“Today we reopen our love affair with Le Mans and mark the beginning of a whole new chapter in motor racing for Mazda,” said Jay Amestoy, Vice President of Mazda Motorsports, Mazda North American Operations (MNAO). “We’ve won international races with rotary engine technology at Le Mans, Daytona and Sebring. Now we’re looking to return to the winner’s circle with what we believe will be the most advanced and cleanest production-based powerplant the sport has ever seen.”
Those are the words from Mazda’s press release on the topic and they sound fantastic. Mazda is certainly no stranger to racing. Maybe that sentence you just read was kind of stupid. The company lives and breathes for making lively cars based on the it’s involvement in motorsports. Mazda is a gutsy company, and no small part of that trait comes from it being based in Hiroshima, Japan, and building a never give up approach to success right after WWII. It took the company 18 years of racing in the 24 Hours of Le Mans, but in 1991 it finally became the first Japanese automaker to ever win the race, and the first ever to do so by using a rotary engine in the winning 787B race car. Afterwards however, Mazda left Le Mans and hasn’t been back since.
But now, Mazda wants to return to racing in the worlds toughest motor race completely for the first time in 22 years. Currently, Mazda Motorsports supplies its 2.2 liter SkyActiv-D turbocharged engine to teams in the Grand AM GX class, and small highly tuned four cylinder MZR race engines to teams such as OAK Racing Pescarolo. However development of the MZR engine ceased last year. The company has also had steady success in motorsports around the world, a prime example being the MX-5 GT race car, which will race against supercars in this years 2012 British GT Championship, and is the fastest and most powerful MX-5 in the world.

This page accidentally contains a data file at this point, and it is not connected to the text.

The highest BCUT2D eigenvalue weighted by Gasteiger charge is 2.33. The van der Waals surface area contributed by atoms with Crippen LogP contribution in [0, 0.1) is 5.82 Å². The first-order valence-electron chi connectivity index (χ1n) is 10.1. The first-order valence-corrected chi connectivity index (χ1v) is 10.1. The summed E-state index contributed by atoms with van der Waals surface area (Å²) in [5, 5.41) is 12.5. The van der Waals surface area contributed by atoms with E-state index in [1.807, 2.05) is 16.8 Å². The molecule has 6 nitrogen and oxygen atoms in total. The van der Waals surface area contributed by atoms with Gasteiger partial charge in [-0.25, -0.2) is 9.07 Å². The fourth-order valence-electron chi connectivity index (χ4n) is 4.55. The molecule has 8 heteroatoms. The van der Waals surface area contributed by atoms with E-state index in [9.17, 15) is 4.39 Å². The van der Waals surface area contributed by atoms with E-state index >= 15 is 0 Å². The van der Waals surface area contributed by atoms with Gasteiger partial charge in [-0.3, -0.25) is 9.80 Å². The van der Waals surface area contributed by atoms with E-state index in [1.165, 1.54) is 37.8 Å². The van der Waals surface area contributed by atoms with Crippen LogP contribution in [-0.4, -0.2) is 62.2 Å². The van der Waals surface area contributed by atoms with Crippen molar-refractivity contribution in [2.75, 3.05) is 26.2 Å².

To return to LMP2 racing in Le Mans, Mazda will make its new SkyActive-D engine available to teams in the LMP2 class for U.S. and European customers competing in the World Endurance Championship, American Le Mans series, and national Grand AM Championship. The new engine is being jointly developed by Mazda Motor Corporation in Japan, Mazda North American Operations and Florida-based tuner SpeedSource Engineering. Dyno testing of prototype engines has already started and track testing is scheduled for late 2012. The engine will debut to LMP2 with Dempsey Racing in 2013, co owned by Patrick Dempsey, who has a long successful history of racing with Mazda. As part of the debut, the non running LMP2 Mazda race chassis above built by Lola will also be showcased.